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Artichoke Tales Hardcover – July 6, 2010

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Editorial Reviews

From Booklist

*Starred Review* In Kelso's first graphic novel, everyone's hair looks like an inverted artichoke. Though that seems to betoken a fantasy, the only magic here is the healing effected by the herbal prescriptions old Charlotte dispenses from the Quicksand family's apothecary. This is a family saga spanning three generations and embracing a civil war between North and South whose causes are similar to some of those that produced the U.S. Civil War. The book begins with the present, postwar generation, specifically with Brigitte, Charlotte's granddaughter, and Adam, a soldier in the North's “police” forces. They fall in love, of course, reprising a family pattern, for Charlotte met Brigitte's grandfather, Jimmy, while studying in the North. Though the Quicksand men have important scenes, Kelso concentrates on the Quicksand women to portray a society of greater gender equity than humanity has produced and includes scenes of birth and lovemaking. Kelso's striking visual conceits (e.g., singing expressed by two lines forming an opening funnel from the mouth), turquoise-on-white drawing, jump-cut transitions, and constantly shifting viewpoints conjure a richness of implication and feeling of which her light-seeming, cartoony style would seem prima facie incapable. But here, as in the contemporary nonfantasy stories of The Squirrel Mother (2006), she is a thorough and intelligent artist whose work is moving and invaluable. --Ray Olson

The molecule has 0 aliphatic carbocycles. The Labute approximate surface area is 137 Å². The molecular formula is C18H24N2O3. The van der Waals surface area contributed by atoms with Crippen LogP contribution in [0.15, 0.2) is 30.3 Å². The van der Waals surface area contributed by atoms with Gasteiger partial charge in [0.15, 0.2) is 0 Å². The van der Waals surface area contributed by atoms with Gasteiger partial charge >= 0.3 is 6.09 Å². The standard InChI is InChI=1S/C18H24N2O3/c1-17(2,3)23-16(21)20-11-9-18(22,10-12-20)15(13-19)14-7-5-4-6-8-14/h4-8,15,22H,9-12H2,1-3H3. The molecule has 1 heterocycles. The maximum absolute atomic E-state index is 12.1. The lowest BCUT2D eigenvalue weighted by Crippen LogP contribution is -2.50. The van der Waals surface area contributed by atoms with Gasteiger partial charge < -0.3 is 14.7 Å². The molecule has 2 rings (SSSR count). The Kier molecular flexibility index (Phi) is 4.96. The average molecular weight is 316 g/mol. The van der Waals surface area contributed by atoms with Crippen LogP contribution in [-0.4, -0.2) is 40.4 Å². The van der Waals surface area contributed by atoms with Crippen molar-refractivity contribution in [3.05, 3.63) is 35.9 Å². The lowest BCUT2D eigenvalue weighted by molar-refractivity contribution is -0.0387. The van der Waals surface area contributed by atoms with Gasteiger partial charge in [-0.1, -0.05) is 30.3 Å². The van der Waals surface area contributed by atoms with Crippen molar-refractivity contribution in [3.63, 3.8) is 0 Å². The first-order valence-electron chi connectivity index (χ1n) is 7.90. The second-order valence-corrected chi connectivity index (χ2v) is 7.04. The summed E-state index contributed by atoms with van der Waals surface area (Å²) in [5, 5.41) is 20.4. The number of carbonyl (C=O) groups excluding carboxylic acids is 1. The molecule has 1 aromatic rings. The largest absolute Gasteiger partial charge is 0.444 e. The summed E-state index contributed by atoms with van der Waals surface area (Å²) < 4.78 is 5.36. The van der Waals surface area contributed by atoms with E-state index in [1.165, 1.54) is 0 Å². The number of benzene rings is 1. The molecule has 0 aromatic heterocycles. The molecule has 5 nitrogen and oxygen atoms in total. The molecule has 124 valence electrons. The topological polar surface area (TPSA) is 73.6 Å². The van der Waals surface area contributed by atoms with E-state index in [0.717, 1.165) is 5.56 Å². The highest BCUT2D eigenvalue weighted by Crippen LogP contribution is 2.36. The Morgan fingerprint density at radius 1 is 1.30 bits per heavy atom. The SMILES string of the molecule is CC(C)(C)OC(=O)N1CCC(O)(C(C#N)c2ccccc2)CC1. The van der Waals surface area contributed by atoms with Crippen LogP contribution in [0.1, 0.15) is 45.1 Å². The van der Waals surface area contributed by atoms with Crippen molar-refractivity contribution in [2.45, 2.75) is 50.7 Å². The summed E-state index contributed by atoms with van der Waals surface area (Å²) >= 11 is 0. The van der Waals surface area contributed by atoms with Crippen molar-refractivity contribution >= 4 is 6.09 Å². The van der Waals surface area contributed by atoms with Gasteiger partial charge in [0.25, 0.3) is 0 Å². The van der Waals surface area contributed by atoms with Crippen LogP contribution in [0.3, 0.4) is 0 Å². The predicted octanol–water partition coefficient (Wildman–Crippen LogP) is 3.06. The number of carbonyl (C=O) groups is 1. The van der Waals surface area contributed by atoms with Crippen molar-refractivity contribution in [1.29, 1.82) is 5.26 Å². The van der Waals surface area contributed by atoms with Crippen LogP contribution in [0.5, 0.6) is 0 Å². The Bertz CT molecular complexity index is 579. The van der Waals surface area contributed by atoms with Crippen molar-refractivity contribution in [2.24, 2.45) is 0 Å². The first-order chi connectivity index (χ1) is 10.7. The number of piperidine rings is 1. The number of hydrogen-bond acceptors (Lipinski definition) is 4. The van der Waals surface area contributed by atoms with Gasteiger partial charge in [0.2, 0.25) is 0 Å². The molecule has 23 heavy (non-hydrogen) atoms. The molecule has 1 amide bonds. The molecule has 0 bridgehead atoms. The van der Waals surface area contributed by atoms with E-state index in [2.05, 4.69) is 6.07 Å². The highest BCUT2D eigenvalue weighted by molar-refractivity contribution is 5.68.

Review

[S]urprising and wonderful... Kelso’s ligne claire artwork is consistently sweet and airy… The approach provides a likable surface for a story with much darker and stickier depths, about a land whose cultural heritage is rotting away in the aftermath of a civil war. (Douglas Wolk - The New York Times Book Review)

Kelso has sharp powers of observation, and many of her characters have a blank-eyed innocence that serves as a counterpunch to the acuity of the narratives. (People)

Kelso uses a warm, inviting style of soft colors and rounded, almost pillowy characters to explore the mysteries of people and relationships... Kelso’s stories invite contemplation. (Time)

Kelso perfectly marries words and images, telling stories of longing and casual cruelty with a mastery perfectly suited to the comics medium. (Publishers Weekly)

A coming-of-age story about a young girl from a family caught between sides in a civil war, set in a world similar to ours but where people have artichoke leaves instead of hair. ... Its delicate, rather impish black-and-white line work comes from the creator of the subtle and poignant Squirrel Mother. (Martha Cornog - Library Journal)

Kelso’s work radiates a warmth, poetry, sympathy, and simultaneously earthy and otherworldly essence that few comics creators have brought to the table with such quiet confidence and grace. The closest comic in recent memory to match Artichoke Tales, both in breadth and depth, is Jeff Smith’s Bone. [Grade]: A. (The Onion's AV Club)

The surface cuteness of Kelso’s clear-line artwork masks strong, dangerous undercurrents that tug the reader under with heart-stopping suddenness. (The St. Louis Post-Dispatch)